Former Calvert County circuit court judge and legislator Thomas Rymer, 91, died Friday after a short illness.

Rymer was a down-to-earth man who loved Calvert County deeply, said Ernie Bell, a former delegate and a lawyer in Leonardtown. Rymer, along with former senator Bernie Fowler, took Bell under their wings when he was a newly-elected delegate.

“He knew everyone in Calvert County,” Bell said.

Bell’s district, which was newly formed at the time of his election in 1980, covered Leonardtown to Prince Frederick. Some were skeptical that Bell, a Leonardtown resident, could represent Prince Frederick residents, so Rymer showed Bell around and introduced him to people.

“Tom Rymer, he just made me feel so much at home, particularly being the new guy on the block,” Bell said. “… Tom was a well-respected legislator. He was the kind of guy you described as rock solid. Tom gave you his word and his word was his bond.”

Fowler said Rymer was “one of the brightest minds that I had the good fortune to associate with.”

Fowler and Rymer got into politics the same year, Fowler as a Calvert County commissioner and Rymer in the House of Delegates.

“We sort of bonded together because our values were similar in terms of what we wanted Calvert County to be like,” Fowler said.

When Rymer and Fowler took office, Fowler said Calvert County didn’t have real road specifications or building specifications and had limited rules and regulations. Calvert was one of the poorest counties in the state and very rural. Rymer was part of a precursor to what is now the Calvert County Comprehensive Plan: The Pleasant Peninsula Plan. Rymer was the one who named the plan, Fowler said.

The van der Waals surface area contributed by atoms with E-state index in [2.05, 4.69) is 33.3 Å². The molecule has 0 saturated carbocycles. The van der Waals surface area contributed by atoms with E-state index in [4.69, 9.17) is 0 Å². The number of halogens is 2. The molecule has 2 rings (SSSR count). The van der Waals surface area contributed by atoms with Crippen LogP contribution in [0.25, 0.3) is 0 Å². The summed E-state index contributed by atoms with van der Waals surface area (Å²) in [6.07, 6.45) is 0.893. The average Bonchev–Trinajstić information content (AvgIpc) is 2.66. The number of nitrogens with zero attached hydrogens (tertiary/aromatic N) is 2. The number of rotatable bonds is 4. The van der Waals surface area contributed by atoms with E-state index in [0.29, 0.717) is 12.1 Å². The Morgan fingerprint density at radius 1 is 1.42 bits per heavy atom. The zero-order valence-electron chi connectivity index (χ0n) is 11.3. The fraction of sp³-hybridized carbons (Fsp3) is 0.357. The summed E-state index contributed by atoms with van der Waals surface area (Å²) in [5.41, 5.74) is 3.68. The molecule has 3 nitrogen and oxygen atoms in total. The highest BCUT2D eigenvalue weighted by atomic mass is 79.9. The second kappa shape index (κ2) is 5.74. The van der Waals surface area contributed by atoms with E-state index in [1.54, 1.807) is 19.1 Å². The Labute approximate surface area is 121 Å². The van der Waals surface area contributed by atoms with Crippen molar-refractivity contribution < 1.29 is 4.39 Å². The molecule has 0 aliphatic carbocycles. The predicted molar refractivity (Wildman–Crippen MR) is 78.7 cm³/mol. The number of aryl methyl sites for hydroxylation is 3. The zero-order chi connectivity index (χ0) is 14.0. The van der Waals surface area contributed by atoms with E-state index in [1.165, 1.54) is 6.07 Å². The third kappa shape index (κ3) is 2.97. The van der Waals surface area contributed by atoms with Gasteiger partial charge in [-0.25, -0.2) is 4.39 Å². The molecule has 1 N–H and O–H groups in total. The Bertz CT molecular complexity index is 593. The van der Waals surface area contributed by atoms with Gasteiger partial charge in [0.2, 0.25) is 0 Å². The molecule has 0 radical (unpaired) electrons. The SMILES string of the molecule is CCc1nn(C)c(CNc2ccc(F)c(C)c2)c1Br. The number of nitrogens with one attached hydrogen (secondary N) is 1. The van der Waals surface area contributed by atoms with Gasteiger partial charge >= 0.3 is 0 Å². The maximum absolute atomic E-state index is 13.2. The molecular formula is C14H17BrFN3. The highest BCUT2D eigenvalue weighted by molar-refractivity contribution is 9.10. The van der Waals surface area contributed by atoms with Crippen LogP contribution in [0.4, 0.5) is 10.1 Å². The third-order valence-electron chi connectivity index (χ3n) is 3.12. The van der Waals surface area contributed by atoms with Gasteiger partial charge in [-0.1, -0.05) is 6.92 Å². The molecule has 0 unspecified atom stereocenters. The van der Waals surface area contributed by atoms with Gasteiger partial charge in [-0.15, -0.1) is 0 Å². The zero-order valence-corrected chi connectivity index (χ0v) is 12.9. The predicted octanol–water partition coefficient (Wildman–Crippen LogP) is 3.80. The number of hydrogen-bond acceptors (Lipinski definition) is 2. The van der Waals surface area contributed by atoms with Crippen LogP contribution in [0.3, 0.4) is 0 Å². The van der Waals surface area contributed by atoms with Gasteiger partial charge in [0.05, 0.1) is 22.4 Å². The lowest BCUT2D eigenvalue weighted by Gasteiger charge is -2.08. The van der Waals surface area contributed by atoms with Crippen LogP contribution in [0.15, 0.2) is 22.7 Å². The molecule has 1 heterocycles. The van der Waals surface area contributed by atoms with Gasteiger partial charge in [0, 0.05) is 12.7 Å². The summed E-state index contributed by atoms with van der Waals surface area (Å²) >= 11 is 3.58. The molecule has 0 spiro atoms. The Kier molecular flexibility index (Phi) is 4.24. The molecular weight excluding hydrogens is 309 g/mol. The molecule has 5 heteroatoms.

“He was just a good person to work with and he was a real contributor in terms of creativity for the county,” Fowler said.

Rymer also was instrumental in turning around Calvert County Public Schools, said Senate President Thomas V. Mike Miller Jr. (D-Calvert, Charles, Prince George’s). In the 1960s, Calvert County has a reputation for not having good public schools. He was part of increasing the funding to schools.

“The school system today is part of his legacy,” Miller said.

Miller met Rymer in the 1960s when he was a young lawyer and Rymer was the state’s attorney for Calvert County. Miller said they “bonded together immediately.”

“He had a great, even demeanor and that showed up later on when he became a judge. He was very calm, very mild, very thoughtful in his deliberations. He was not flamboyant at all. He was very reasoned in his decisions,” Miller said.

Rymer was also a U.S. Navy veteran, worked as an engineer and held various government positions. He served 17 years in the House of Delegates, where he served as majority whip, chairman of the Joint Ethics Committee and the Tri-County Council of Southern Maryland. In 1987, he was appointed to the Calvert County Circuit Court until he retired in 1995.

He is survived by his wife, Grace Mead Rymer; children, Gary C. Rymer, Thomas A. Rymer Jr. and Ronald C. Rymer; stepchildren, Grace Mary Brady, Robert Manual Garrett, John Michael Garrett, Nell-Marie Chaney and William Francis Garrett, all of Calvert County, and Allan Garrett of Baltimore; 15 grandchildren and stepchildren; and 10 great-grandchildren. His son Thomas J. Garrett died a year ago. Rymer is also survived by his brother, John Rymer of Fenwick Island, Del., his obituary states.

“In him I lost a great friend and Calvert County lost a real hero,” Fowler said.

Twitter: @CalRecSARAH